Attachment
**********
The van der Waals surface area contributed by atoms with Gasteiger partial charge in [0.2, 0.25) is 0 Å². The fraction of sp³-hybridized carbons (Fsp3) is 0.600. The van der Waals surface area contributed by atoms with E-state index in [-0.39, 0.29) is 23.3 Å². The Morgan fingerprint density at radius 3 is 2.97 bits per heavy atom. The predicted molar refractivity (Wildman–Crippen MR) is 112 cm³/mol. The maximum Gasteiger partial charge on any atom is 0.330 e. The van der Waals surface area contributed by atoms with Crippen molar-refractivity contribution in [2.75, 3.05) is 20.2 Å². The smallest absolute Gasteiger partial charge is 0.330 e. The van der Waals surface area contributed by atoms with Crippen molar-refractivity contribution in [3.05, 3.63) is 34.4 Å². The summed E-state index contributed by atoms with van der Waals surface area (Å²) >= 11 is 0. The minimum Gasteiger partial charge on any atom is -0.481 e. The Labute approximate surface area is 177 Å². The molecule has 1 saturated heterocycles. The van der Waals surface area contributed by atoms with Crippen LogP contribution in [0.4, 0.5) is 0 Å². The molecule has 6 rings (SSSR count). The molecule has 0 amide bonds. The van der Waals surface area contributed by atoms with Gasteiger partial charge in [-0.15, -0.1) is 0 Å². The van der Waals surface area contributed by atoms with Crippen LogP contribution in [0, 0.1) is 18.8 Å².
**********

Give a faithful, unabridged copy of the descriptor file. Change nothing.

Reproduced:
The van der Waals surface area contributed by atoms with Gasteiger partial charge in [0.2, 0.25) is 0 Å². The fraction of sp³-hybridized carbons (Fsp3) is 0.600. The van der Waals surface area contributed by atoms with E-state index in [-0.39, 0.29) is 23.3 Å². The Morgan fingerprint density at radius 3 is 2.97 bits per heavy atom. The predicted molar refractivity (Wildman–Crippen MR) is 112 cm³/mol. The maximum Gasteiger partial charge on any atom is 0.330 e. The van der Waals surface area contributed by atoms with Crippen molar-refractivity contribution in [2.75, 3.05) is 20.2 Å². The smallest absolute Gasteiger partial charge is 0.330 e. The van der Waals surface area contributed by atoms with Crippen molar-refractivity contribution in [3.05, 3.63) is 34.4 Å². The summed E-state index contributed by atoms with van der Waals surface area (Å²) >= 11 is 0. The minimum Gasteiger partial charge on any atom is -0.481 e. The Labute approximate surface area is 177 Å². The molecule has 1 saturated heterocycles. The van der Waals surface area contributed by atoms with Crippen LogP contribution in [0.4, 0.5) is 0 Å². The molecule has 6 rings (SSSR count). The molecule has 0 amide bonds. The van der Waals surface area contributed by atoms with Gasteiger partial charge in [-0.15, -0.1) is 0 Å². The van der Waals surface area contributed by atoms with Crippen LogP contribution in [0, 0.1) is 18.8 Å².